Modifications: A change in the course content or instructional level which changes the standard for a student with disabilities. (PAC Tip: You will hear this term used interchangeably with accommodation, however they have different meanings.)
Occupational Therapy (OT): A related service for students with physical, emotional, developmental or cognitive disabilities in the areas of fine motor skills, developmental independence, or daily living skills needed for their education.
+Orthopedic Impairment (OI): A bone or muscle disability, as diagnosed by a physician, severe enough to affect a child’s educational performance.
+Other Health Impairment (OHI/OH): A medical condition diagnosed by a physician and not covered by other eligible disabilities that severely affects a child’s educational performance. Examples include heart conditions, diabetes, Attention Deficit with Hyperactivity Disorder (ADHD), Tourette Syndrome, cystic fibrosis and leukemia.
Parent Advisory Committee (PAC): A group of parents of students in Special Education which works together with the Directors of Special Education and Psychological Services in S.E.E. to discuss issues and concerns facing these parents and families. The group serves to educate parents, teachers, staff and the community by working on special projects, including hosting conferences and writing this handbook.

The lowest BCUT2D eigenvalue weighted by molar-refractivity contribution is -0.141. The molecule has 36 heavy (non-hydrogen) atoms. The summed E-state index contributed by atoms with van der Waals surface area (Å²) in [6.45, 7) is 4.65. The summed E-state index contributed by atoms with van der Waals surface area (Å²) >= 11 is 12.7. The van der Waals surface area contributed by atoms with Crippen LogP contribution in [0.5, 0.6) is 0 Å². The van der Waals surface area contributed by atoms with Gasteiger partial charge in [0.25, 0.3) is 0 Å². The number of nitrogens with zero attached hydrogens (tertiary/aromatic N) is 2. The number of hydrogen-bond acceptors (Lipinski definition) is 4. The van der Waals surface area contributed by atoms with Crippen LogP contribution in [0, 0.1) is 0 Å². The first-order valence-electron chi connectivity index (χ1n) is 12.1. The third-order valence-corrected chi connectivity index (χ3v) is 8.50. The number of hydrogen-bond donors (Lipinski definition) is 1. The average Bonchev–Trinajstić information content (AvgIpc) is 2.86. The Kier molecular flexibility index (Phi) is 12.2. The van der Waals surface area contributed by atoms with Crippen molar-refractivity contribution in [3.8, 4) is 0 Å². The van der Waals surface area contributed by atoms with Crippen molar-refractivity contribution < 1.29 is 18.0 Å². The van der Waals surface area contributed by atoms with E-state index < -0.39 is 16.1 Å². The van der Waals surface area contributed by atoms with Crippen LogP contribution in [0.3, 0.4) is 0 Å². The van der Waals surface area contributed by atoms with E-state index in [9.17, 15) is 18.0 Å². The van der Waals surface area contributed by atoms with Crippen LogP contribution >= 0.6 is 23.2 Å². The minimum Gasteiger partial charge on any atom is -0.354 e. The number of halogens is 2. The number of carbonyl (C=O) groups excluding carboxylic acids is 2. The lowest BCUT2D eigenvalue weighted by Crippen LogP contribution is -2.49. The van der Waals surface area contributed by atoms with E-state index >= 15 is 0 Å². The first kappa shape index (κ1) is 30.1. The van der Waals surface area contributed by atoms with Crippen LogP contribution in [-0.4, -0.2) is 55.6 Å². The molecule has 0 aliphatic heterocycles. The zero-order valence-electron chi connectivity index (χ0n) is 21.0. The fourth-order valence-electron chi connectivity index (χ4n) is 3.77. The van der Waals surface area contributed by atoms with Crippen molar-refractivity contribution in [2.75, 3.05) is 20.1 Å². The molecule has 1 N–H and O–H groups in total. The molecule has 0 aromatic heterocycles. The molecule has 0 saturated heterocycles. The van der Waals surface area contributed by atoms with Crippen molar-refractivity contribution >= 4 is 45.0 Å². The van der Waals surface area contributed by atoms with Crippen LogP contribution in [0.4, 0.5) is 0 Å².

Physical Therapy (PT): A related service that serves students with physical disabilities or movement difficulties. The goal of physical therapy is to maximize physical independence and gross motor skills needed in the school setting.
Referral Process: A formal notification that a student is experiencing difficulties which may require screening and evaluation to determine if the student needs Special Education services.
Region 20 Education Service Center of Texas: A state funded organization that provides high quality and cost effective educational programs for teachers, professionals, nonprofessionals and parents. The center offers various information on Special Education as well. 210-370-5460.
Related Services: Those services a student must receive to benefit from Special Education, such as speech therapy, assistive technology, transportation, etc.
Screening: An informal evaluation or examination of a student to determine if the student requires further evaluation.
+Speech or Speech and Language Pathology (SLP): An instructional or related service for students who have a communication disorder which affects educational performance.
Speech or Language Impairment services can begin at 3 years of age. Services include therapy to improve fluency, articulation, or language.
State of Texas Assessment of Academic Readiness (STAAR)
Texas Assessment of Knowledge and Skills (TAKS)TAKS-A, TAKS-M, TAKS-ALT: The tests developed by TEA that cover core content areas from grades 3-11 (exit level). These tests are aligned with the TEKS (Texas Essential Knowledge and Skills) curriculum standards.
Texas Education Agency (TEA): The state agency that is ultimately responsible for ensuring that every student in Texas receives a free appropriate public education.